What Customer Success Managers can learn from “The Challenger Customer”

“The Challenger Customer” is a follow-up to the CEB team’s widely popular “The Challenger Sale”. The authors build on their existing challenger sales model which looks at the relationship between buyer/ seller, and turn their attention to how group dynamics influence the buying process. The main argument behind “The Challenger Customer” is with today’s buying groups comprising an average of 5.4 people, the diversity of responsibilities, points of view, and authority among these individual buyers creates conflict and buying dysfunction.

The lessons CSMs learned from “The Challenger Sale” still hold true: challenge customers; change the status quo; and deliver solutions to problems. This book tells us to add the following principles: identify and nurture “mobilizers”; don’t search for common ground.

Partner with a “mobilizer” within the customer’s organization

CSMs know a signature on a dotted line is only the first step on the path to delivering value to customers. The same group dysfunction that derails sales teams can create roadblocks for CSMs during the post-sales process. One of the most effective ways to overcome these hurdles is to find and nurture internal champions, or “mobilizers” who help you make a compelling case for change within the customer’s organization and across stakeholders. We must then equip these folks with the insights and tools they need to drive buying consensus. How do you create a mobilizer? Start by challenging the customer’s current worldview in a way that persuades them to change their behavior. 

“[We need to present customers with] a credible demonstration that the customer’s current mental model is not only flawed, but costing them money or exposing them to risk in ways they never fully realized.”- The Challenger Customer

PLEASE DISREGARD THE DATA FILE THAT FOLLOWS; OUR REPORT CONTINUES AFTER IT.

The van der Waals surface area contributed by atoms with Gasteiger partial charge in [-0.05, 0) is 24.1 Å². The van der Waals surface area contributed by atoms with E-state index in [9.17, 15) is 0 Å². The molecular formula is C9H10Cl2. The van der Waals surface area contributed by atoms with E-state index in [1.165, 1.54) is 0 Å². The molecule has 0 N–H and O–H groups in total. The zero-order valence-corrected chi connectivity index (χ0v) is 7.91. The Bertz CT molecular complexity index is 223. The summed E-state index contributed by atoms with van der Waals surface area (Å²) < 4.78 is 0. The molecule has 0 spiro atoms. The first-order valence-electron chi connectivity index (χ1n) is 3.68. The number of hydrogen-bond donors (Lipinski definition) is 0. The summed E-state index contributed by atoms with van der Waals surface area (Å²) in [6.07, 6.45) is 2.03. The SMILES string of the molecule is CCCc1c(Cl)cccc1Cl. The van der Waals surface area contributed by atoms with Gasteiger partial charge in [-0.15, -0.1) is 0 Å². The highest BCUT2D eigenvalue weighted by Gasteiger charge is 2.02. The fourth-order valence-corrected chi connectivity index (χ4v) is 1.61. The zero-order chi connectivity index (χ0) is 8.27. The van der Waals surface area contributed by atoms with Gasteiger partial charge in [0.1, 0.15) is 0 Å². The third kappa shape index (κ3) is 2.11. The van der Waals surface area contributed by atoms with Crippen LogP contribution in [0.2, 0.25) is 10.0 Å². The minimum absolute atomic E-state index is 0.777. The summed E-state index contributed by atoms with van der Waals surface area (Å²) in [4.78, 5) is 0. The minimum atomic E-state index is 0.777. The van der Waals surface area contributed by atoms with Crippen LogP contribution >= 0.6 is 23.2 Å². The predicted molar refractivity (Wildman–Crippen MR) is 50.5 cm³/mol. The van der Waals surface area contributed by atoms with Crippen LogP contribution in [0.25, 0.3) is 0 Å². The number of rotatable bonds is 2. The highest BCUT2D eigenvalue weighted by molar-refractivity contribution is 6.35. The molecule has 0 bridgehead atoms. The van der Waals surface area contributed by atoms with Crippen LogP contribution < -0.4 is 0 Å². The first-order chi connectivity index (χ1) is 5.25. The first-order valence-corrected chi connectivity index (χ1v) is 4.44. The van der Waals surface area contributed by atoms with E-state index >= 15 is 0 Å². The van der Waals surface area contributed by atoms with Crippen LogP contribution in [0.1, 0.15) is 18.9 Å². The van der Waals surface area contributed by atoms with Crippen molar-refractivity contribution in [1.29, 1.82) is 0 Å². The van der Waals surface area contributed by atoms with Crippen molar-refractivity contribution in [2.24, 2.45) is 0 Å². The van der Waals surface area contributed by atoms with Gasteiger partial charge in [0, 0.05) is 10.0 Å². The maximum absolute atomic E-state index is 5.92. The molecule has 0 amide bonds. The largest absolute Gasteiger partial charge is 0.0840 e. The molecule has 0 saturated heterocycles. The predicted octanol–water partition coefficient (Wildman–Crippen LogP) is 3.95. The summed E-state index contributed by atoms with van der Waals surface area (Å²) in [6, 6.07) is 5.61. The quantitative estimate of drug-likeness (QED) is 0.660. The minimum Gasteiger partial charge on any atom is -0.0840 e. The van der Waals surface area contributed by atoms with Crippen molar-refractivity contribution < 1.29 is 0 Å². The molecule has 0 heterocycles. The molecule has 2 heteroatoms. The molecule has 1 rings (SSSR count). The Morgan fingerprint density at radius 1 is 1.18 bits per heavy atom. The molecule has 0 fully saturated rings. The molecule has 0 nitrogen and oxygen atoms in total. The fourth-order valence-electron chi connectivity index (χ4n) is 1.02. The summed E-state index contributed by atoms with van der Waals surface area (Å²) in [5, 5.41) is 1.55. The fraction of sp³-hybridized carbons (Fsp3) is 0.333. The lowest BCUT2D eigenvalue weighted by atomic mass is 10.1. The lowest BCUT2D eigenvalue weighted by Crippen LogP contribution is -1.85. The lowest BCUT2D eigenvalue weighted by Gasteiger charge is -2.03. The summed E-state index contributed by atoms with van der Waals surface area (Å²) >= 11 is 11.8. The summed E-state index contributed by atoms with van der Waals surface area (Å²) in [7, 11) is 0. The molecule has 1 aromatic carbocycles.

It’s a story about the customer and how they’ve missed something materially important to the performance of their business (a concept that originated in “The Challenger Sale”). Folks who respond to this type of message are likely to be mobilizers. After you have your mobilizer, your focus should be on facilitating collective learning across the buying group. Collective learning should aim to bring the group together to find shared goals and make a joint decision.

Below are the key stages in coaching the mobilizer to engage the buying group in collective learning:

Stage 1: Help the mobilizer construct a plan for building consensus

Stage 2: Help the mobilizer confirm their organization understands its true problem and the best course of action

Stage 3: Support your mobilizer in surfacing and addressing any remaining stakeholder concerns

Stage 4: Establish negotiable points related to the purchase

Stage 5: Secure stakeholder commitment to move forward

Notice the similarities between this process and your existing customer onboarding or success plan frameworks.

Avoid searching for common ground

Imagine this scenario: sales closes a deal and on your first call with the customer you realize they’re only half-bought into your product or solution. If the people you’re talking to were involved in the buying process, why aren’t they already sold? And why is their planned implementation so limited? When you’re handed this kind of half-baked deal, it’s likely the sales person didn’t employ a Challenger Customer model.

“Left to their own devices, various stakeholders come together to consider a purchase, and if they find few shared priorities, or little common ground for mutual understanding, they settled on the lowest common denominator where they’re most likely to agree. Things like: avoid risk, move cautiously, reduce disruption, and save money.” – The Challenger Customer

These types of “good enough” compromises are doomed to failure before they ever get off the ground. CSMs who find themselves in this situation need to return to the basic principles of the challenger sales and customer models: challenging the customer, identifying and nurturing mobilizers, changing the status quo, and delivering solutions to problems. Not only will this increase the likelihood the company can deliver on their initial promises, CEB research suggests that by bringing diverse customer groups together you can boost customer willingness to pay a premium- which will prove useful during renewal or expansion conversations.

The majority of CSMs have some element of variable compensation tied to their role, which means we occasionally need to brush up on sales principles and best practices. While I didn’t find this book as thought provoking as its predecessor, it’s still worth a read for CSMs who want to get into a collaboration and consensus-building mindset.